JOHN FENTON: Well, when we first started to see this, we initially went to industry, which Encana is the company in our case, and we went to the state of Wyoming. Now, the state of Wyoming has insisted all along that there’s nothing wrong going on here in Pavillion, Wyoming. And a lot of times what they would do is they would show up with—you know, we’d have a Department of Environmental Quality staff person show up with an Encana employee, and the state employees would point to Encana’s water tests and say, "Look, there’s nothing wrong with your water." They would also say things like, "Well, the water has always been bad out here." Or, it even got to the point where we were accused of contaminating our own water. It became really frustrating.

You know, the people here, all of us work in ag-related business, and we work really close, and we’re in touch with the land all the time, and we can tell when things change. And we knew that what was happening was not normal. And we knew that we hadn’t done this. So, we really felt left out, and we felt ignored by the people who were supposed to be looking out for us. And so, we started to take the issues into our own hands. And first of all, what we did was we—our Pavillion Area Concerned Citizens is an affiliate group of the Powder River Basin Resource Council. They work on grassroots problems. They work for the people, the people that are directly impacted. And through them, and through our work with our neighbors, we contacted the Environmental Protection Agency. And only then did we start to deal with people who realized that we had genuine concerns and that came to Pavillion and began to investigate those concerns.

AMY GOODMAN: Josh Fox, we want to play a clip of your movie. This is the part that has gotten so much attention in your first film, Gasland. In this clip, Josh Fox, you visit the home of Mike Markham of Colorado. Markham demonstrates how his tap water is so toxic he can set it on fire.

JOSH FOX: I saw it go up for a second.

MIKE MARKHAM: Yeah, we’ll just give it a second here.

JOSH FOX: Whoa! Jesus Christ!

MIKE MARKHAM: That’s the best I’ve done!

AMY GOODMAN: Whoa! And there we see Josh Fox filming Mike Markham setting his tap water on fire. Josh, talk more about that and how this fits into Wyoming and the EPA hearing you were arrested at yesterday on Capitol Hill.

JOSH FOX: Well, I mean, this is a scene that’s been played over and over again. It’s actually one of seven different people in the film who can light their water on fire. And when I got to Pavillion, Wyoming, Louis Meeks, which is one of John’s neighbors, lights—puts a blowtorch to his water and then burns off a kind of weird chemical plastic film on the surface. And I think people—you’re going to see a lot more of this water on fire phenomenon in the next film.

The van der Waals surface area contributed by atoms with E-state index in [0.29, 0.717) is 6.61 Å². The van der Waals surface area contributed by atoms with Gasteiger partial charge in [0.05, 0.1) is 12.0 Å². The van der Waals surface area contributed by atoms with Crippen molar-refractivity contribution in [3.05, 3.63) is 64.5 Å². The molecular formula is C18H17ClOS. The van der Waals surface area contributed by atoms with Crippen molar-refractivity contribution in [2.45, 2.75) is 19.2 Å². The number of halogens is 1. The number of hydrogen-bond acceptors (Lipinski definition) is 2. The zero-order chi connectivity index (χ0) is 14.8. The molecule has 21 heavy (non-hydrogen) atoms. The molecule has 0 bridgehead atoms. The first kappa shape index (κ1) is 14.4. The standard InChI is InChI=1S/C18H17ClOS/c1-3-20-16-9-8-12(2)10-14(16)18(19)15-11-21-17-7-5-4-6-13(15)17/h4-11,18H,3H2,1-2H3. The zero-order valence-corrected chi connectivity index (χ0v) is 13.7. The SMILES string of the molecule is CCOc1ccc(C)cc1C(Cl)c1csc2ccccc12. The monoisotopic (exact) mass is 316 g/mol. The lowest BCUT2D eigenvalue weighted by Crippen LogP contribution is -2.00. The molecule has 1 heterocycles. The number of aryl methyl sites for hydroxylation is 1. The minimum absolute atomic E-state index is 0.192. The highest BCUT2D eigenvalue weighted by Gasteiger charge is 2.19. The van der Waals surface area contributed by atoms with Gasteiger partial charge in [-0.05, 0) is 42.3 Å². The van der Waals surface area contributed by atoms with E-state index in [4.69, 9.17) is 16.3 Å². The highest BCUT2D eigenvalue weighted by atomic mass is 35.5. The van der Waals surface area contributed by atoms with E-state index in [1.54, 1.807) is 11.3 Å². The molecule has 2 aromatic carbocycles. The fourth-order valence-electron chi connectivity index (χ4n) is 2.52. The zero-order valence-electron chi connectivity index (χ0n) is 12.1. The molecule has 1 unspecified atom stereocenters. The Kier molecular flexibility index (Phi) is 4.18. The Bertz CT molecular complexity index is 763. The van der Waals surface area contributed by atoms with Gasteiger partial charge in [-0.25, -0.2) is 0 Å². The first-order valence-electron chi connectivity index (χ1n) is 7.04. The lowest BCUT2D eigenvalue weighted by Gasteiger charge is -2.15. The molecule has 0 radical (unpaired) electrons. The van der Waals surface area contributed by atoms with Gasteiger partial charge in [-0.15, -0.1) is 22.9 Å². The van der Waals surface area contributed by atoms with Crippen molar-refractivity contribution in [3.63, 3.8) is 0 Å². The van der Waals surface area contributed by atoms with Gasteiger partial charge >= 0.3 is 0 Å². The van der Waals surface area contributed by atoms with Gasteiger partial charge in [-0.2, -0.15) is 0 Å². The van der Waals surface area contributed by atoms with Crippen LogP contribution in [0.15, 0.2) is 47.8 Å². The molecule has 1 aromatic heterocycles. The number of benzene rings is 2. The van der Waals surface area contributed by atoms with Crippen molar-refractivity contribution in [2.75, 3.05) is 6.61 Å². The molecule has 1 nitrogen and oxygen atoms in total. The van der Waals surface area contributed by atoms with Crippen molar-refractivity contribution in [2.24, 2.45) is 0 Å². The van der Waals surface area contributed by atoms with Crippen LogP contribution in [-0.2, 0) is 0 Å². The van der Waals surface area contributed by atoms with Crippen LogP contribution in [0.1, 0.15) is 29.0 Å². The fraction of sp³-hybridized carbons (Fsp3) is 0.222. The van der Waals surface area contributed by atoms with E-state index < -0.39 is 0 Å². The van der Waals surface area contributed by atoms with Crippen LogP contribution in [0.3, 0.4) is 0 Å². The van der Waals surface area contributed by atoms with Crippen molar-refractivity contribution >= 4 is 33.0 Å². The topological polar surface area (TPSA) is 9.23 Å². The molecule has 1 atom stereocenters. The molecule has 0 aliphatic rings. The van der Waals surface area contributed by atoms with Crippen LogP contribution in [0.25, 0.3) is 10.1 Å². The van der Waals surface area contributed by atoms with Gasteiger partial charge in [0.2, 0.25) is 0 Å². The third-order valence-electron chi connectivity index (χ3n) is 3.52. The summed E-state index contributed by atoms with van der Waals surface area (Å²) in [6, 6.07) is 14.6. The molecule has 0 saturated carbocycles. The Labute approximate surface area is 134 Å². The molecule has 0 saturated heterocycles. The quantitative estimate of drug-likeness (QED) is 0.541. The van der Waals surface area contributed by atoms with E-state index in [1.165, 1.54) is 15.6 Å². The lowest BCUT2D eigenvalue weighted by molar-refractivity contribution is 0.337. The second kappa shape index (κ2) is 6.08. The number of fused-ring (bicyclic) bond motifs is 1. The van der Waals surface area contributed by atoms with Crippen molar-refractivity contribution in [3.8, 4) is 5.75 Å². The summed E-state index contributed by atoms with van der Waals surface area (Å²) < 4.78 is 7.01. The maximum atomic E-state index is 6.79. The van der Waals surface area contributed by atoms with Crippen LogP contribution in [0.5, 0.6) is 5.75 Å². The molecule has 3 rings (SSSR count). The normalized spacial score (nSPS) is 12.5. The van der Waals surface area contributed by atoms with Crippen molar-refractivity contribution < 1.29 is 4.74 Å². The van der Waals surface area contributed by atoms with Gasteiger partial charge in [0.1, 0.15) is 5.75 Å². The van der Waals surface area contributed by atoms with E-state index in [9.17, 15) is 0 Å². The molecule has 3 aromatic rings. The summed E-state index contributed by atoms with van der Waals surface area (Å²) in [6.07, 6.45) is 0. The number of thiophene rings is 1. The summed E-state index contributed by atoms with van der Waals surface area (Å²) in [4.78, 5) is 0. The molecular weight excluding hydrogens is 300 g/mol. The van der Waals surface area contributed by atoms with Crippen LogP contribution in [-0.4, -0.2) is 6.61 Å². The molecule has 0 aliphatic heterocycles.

I want to remind everybody that this gas drilling, this fracking, is not only happening in small places like Pavillion, Wyoming, or Dimock, Pennsylvania. We’re talking about half of New York state, three-quarters of Pennsylvania, half of Ohio, all of West Virginia—indeed, in 34 states. And there’s a map that people can look up at gaslandthemovie.com and also see that clip, for those of you listening on the radio.

But what we’re seeing here is a rampant situation of water contamination, both with methane getting into aquifers, as you see the methane coming into the private water well, the natural gas, and actually being ignitable out of the tap—but what’s scarier, in a way, is the benzene and the carcinogenic chemicals, some of these things that have shown up in John Fenton’s well, that are associated with drilling fluids and drilling muds. In Pavillion, they showed that there was 50 times the safe level of benzene in their groundwater. Now there’s no real safe level of benzene at all in groundwater. Benzene is a carcinogen. But when you’re talking about 50 times the safe level, when you’re looking—they also had 2-Butoxyethanol in their water. A lot of these same contaminants were showing up in water wells in Pennsylvania. We’ve seen the flammable water phenomenon happening in Australia. We’ve seen it in PA. We’ve seen it in Canada. So this is not something that’s happening on a small scale, and it’s not something that’s happening in only a few exceptional cases. But what’s happening with John and Pavillion is exceptional in the sense that they actually got EPA to come out there and do this three-and-a-half-year investigation.

And when you witness the events of yesterday, not only kicking out journalism from the House of Representatives and kicking the First Amendment out, and out with that goes John Boehner’s pledge of transparency in Congress, but also kicking out science and saying, "Actually, we don’t care about science." And what’s true here is that we’re living in an age which is not kind to objective information. And frankly, this kind of obstructionism of investigating the truth, reporting the truth, this is what we’ve seen over and over and over again. And I’m outraged at this approach, because when you see people like John Fenton, who have been dealing with this and who don’t have a political position coming into it, and they’re being attacked simply for reporting what’s happening to them, you witness that this is a phenomenon and a tactic and a strategy that happened when climate change was first reported. It goes all the way back to when they started to link tobacco with lung cancer. They mounted a PR campaign to try to dismantle that information. And this is not a democratic approach. When we are given objective information, objective science, you have Americans coming forward, asking for investigations, or a person like me going into Congress to try to report on those investigations, you cannot be faced with bullying tactics, intimidation tactics, and literally either being handcuffed and thrown in jail and taken out of there, or in the situation where you’re being made to be a prisoner in your own home because no one is listening to you, like John and Louis Meeks and a lot of these thousands of cases of groundwater contamination in America.